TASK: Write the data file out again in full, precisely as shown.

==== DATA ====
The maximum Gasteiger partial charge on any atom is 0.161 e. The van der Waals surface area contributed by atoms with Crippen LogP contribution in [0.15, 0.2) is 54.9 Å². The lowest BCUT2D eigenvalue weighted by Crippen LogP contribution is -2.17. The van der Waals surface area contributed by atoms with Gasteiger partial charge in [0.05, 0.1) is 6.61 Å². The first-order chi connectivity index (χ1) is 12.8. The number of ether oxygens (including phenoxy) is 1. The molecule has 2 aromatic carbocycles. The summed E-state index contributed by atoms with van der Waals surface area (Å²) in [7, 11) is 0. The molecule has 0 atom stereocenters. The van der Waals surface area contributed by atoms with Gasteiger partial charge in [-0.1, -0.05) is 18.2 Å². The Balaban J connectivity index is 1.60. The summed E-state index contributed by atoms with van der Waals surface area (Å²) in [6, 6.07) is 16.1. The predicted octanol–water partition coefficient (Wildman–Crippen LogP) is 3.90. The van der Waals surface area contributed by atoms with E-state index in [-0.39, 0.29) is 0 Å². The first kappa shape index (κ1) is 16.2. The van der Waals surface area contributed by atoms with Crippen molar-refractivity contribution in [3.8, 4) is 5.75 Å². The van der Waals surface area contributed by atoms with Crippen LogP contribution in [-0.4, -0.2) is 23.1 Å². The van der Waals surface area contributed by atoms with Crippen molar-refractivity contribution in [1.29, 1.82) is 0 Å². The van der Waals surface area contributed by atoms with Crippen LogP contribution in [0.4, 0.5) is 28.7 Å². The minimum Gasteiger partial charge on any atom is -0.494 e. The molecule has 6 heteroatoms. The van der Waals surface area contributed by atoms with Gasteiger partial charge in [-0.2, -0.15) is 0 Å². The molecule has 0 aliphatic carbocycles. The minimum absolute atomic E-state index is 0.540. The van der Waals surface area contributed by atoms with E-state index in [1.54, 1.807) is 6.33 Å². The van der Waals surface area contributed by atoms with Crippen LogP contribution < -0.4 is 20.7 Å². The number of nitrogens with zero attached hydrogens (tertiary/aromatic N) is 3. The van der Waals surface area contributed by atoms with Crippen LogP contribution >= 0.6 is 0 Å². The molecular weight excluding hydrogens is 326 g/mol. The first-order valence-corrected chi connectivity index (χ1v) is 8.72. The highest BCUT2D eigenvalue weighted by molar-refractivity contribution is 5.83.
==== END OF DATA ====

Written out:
The maximum Gasteiger partial charge on any atom is 0.161 e. The van der Waals surface area contributed by atoms with Crippen LogP contribution in [0.15, 0.2) is 54.9 Å². The lowest BCUT2D eigenvalue weighted by Crippen LogP contribution is -2.17. The van der Waals surface area contributed by atoms with Gasteiger partial charge in [0.05, 0.1) is 6.61 Å². The first-order chi connectivity index (χ1) is 12.8. The number of ether oxygens (including phenoxy) is 1. The molecule has 2 aromatic carbocycles. The summed E-state index contributed by atoms with van der Waals surface area (Å²) in [7, 11) is 0. The molecule has 0 atom stereocenters. The van der Waals surface area contributed by atoms with Gasteiger partial charge in [-0.1, -0.05) is 18.2 Å². The Balaban J connectivity index is 1.60. The summed E-state index contributed by atoms with van der Waals surface area (Å²) in [6, 6.07) is 16.1. The predicted octanol–water partition coefficient (Wildman–Crippen LogP) is 3.90. The van der Waals surface area contributed by atoms with E-state index in [-0.39, 0.29) is 0 Å². The first kappa shape index (κ1) is 16.2. The van der Waals surface area contributed by atoms with Crippen molar-refractivity contribution in [3.8, 4) is 5.75 Å². The van der Waals surface area contributed by atoms with Crippen LogP contribution in [-0.4, -0.2) is 23.1 Å². The van der Waals surface area contributed by atoms with Crippen molar-refractivity contribution in [1.29, 1.82) is 0 Å². The van der Waals surface area contributed by atoms with Crippen LogP contribution in [0.4, 0.5) is 28.7 Å². The minimum Gasteiger partial charge on any atom is -0.494 e. The molecule has 6 heteroatoms. The van der Waals surface area contributed by atoms with Gasteiger partial charge in [-0.2, -0.15) is 0 Å². The molecule has 0 aliphatic carbocycles. The minimum absolute atomic E-state index is 0.540. The van der Waals surface area contributed by atoms with E-state index in [1.54, 1.807) is 6.33 Å². The van der Waals surface area contributed by atoms with Crippen LogP contribution < -0.4 is 20.7 Å². The number of nitrogens with zero attached hydrogens (tertiary/aromatic N) is 3. The van der Waals surface area contributed by atoms with Crippen LogP contribution >= 0.6 is 0 Å². The molecular weight excluding hydrogens is 326 g/mol. The first-order valence-corrected chi connectivity index (χ1v) is 8.72. The highest BCUT2D eigenvalue weighted by molar-refractivity contribution is 5.83.